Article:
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Tantalise Your Taste Buds in Tahiti

Tantalise Your Taste Buds in Tahiti

story by: House of Travel

Ahh, French cuisine.

Some of the world's yummiest, most mouth-watering dishes have been crafted over centuries of careful care by French cooks, and you can taste these delights in the warm sunshine of Tahiti in French Polynesia. Fresh seafood, exotic fruits and scrumptious vegetables bring a Pacific pizzazz to the traditional French flair in the preparation of your dishes, sure to tickle your taste buds.

The food on this tropical island is called ma'a Tahiti, and is as much a feast for your eyes as it is for your stomach, with a plethora of restaurants dotted along the coastline with views of the sapphire seas. Traditional dishes are calling out to you to be tasted, their delicious flavours wanting to dance on your tongue while you sit back, relax and enjoy the amura'a, Tahitian for 'meal'. 

Bistros, sidewalk cafes, traditional fine dining and mobile restaurants in brightly painted vans called 'Les Roulottes' are all available for a food pilgrimage. Ingredients in Tahitian food embrace both the ocean and the land, with coconuts, mangoes, limes, pineapple, grapefruit, papaya and oranges complementing crayfish, clams, prawns and shrimps. 

Here's some of the must-try dishes to enjoy during your stay in Tahiti.

Poisson cru

This native delicacy comprises raw fish marinated in lime juice and coconut milk, widely renowned as the signature dish of this region. Refreshing with hints of sweetness and tartness from cucumbers, onions and tomatoes, this dish can be found on most menus across the island. For those of you who are tentative of raw fish, fear not, as the acidity from the lime juice gently cooks the fish. Tuna or mahi mahi are usually the favoured options for this dish.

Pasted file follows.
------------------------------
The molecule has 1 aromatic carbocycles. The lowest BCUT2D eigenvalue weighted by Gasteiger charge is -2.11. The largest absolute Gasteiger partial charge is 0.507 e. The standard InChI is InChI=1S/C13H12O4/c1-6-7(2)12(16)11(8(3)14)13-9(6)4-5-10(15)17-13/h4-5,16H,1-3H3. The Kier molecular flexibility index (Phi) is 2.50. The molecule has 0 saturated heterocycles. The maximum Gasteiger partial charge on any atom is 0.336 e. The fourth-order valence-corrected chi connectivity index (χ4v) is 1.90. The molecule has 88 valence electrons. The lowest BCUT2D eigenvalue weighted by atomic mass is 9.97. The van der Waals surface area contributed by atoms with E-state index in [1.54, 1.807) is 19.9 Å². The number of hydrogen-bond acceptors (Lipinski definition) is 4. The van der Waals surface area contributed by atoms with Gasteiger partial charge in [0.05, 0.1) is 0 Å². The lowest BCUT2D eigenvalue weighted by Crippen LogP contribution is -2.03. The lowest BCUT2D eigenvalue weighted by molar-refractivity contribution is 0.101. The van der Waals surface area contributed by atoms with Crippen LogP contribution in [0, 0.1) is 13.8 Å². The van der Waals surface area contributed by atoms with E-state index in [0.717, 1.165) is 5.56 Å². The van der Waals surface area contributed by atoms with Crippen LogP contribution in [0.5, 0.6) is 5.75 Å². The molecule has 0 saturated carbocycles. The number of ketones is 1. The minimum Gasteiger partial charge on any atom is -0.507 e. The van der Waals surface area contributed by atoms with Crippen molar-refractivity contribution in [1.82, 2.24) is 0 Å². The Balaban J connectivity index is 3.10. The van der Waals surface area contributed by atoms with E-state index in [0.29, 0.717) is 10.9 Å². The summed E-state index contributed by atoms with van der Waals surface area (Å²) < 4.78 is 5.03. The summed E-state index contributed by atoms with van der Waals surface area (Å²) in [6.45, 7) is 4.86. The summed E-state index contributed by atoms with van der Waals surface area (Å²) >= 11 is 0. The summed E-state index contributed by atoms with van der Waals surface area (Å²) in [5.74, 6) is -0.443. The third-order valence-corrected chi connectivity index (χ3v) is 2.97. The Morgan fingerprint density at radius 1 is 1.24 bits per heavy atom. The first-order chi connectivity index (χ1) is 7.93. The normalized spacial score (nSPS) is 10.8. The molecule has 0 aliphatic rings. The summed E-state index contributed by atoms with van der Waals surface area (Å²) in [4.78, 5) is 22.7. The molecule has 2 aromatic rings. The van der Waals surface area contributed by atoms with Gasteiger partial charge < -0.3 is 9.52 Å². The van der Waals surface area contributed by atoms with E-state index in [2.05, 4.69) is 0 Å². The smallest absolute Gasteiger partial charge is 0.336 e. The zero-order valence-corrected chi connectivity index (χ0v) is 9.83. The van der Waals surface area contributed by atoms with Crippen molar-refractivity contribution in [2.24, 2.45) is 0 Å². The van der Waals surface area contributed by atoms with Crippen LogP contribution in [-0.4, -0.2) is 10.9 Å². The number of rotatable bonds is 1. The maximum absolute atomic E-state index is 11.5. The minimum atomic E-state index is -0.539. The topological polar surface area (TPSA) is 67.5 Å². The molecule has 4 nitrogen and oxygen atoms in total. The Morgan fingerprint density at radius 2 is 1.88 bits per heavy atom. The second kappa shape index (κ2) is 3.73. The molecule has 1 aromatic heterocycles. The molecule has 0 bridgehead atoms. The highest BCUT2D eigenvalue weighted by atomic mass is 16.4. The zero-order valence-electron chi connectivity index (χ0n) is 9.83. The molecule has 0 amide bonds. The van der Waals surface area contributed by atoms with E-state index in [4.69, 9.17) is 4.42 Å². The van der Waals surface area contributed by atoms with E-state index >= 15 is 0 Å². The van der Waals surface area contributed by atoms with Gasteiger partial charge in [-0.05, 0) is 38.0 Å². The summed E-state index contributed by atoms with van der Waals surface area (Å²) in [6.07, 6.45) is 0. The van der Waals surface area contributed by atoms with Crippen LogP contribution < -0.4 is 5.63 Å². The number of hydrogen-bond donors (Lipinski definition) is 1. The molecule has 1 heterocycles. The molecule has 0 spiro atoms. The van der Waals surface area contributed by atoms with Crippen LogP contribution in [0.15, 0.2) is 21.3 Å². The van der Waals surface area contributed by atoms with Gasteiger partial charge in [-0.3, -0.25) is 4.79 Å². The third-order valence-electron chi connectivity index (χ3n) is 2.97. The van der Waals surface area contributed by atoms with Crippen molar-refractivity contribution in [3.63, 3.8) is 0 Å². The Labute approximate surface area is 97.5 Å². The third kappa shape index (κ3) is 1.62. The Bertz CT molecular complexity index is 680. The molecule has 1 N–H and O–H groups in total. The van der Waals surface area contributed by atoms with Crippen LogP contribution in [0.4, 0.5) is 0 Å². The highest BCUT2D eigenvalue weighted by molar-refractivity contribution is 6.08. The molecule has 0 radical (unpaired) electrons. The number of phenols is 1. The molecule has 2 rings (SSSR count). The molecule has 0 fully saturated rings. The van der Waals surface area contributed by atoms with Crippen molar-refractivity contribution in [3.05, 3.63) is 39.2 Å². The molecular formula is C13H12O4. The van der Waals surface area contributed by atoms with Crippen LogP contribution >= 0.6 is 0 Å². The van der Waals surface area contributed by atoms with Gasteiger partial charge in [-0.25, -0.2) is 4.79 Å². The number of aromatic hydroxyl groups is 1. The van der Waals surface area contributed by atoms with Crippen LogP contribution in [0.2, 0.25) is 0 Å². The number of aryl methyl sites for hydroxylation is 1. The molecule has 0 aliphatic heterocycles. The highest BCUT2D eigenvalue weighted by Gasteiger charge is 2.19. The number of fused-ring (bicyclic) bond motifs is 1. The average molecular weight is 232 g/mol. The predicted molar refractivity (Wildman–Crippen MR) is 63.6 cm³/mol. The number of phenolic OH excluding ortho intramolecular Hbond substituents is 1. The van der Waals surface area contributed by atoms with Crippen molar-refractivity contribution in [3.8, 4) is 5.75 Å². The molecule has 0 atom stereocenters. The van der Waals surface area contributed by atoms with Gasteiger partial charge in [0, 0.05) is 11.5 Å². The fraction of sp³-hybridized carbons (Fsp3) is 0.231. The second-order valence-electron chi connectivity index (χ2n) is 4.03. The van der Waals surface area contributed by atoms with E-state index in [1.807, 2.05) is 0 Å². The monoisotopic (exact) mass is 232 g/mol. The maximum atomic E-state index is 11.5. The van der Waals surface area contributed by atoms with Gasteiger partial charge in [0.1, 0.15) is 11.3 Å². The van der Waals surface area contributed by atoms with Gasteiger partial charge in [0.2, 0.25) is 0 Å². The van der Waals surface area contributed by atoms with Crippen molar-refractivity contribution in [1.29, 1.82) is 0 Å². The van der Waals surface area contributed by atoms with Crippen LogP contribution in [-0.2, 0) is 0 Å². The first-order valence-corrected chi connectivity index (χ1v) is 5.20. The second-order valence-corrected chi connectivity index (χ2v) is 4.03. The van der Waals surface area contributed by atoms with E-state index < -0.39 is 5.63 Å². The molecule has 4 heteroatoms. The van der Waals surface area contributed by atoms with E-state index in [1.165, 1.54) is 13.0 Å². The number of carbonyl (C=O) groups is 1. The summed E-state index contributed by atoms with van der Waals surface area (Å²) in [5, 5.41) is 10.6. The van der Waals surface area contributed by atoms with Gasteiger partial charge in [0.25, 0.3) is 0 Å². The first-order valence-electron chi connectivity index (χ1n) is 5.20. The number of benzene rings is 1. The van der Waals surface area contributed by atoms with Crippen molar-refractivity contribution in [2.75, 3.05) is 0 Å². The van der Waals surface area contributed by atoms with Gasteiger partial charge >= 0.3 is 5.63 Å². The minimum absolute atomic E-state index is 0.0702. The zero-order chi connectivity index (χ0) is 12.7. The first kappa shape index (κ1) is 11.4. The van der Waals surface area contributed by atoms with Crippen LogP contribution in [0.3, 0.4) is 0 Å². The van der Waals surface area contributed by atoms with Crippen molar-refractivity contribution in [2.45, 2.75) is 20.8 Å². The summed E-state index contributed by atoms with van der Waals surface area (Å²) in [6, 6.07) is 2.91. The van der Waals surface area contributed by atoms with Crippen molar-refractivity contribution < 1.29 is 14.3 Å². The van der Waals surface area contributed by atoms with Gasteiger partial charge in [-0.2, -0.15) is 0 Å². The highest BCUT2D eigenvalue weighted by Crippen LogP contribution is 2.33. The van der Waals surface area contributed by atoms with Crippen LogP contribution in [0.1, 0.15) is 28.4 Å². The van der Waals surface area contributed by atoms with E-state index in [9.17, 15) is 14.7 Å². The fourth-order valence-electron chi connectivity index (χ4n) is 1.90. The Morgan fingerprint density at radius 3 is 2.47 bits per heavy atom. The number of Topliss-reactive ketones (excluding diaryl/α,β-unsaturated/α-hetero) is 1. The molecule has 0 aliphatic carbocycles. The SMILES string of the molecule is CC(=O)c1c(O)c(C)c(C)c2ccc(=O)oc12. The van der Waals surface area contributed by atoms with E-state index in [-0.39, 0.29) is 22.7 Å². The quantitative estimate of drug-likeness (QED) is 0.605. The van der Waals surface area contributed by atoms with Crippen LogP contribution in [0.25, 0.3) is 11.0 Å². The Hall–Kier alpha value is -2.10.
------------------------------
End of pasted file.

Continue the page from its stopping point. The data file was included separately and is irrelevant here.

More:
Complement your meal with a glass of Hinano, the famous beer of Tahiti. Launched in 1955 during the Tiurai festivities, this beer has become a cult classic on the island. Miss Hinano beauty pageants were arranged in 1956, and similar events have since graced the shores leading up to dance and live music festivals in modern times.  

You can spot the bottle easily thanks to the logo of a beautiful Polynesian vahine (woman) with long, flowing wavy hair cascading down her back and a floral crown adorning her head. Sip the joys of Tahiti as you treat yourself to spoonfuls of poisson cru.


Like poisson cru, this is a popular Tahitian dish, and most restaurants will offer it as part of their dessert selection. Poe is a sweet pudding made from taro roots, a vegetable native to the Pacific Islands. Banana and vanilla are added for a sugary flavour, along with papaya or pumpkin. A creamy coconut-milk sauce is drizzled over the top to complete this delectable dessert. 

Faraoa coco and Firifiri

Sweet toothed travellers will love indulging in these desserts as well. The first is a coconut bread, while the second are doughnuts in the shape of a figure-eight, great for dunking into your steaming cup of coffee as you start the day in paradise. 


If you want something a little lighter than a doughnut with your coffee, grab a handful of these tasty biscuit treats made using coconut milk. French croissants are also a popular offering in most cafes. 


A beloved local sandwich, this is similar to a baguette and can be filled with ham, cheese and vegetables for a quick snack or lunch on-the-go. 


Once a week, most of the resorts on Tahiti host a massive feast called Tama'ara'a. An underground oven called 'ahimaa' is used to cook pork, fish and roast chicken, served up to visitors in a celebratory environment of singing, hip-swinging dancing and celebrating. A truly joyous atmosphere spreads through the crowds at these feasts, making memories to last a lifetime. 

Make sure you fly to Tahiti with a ravenous appetite! 

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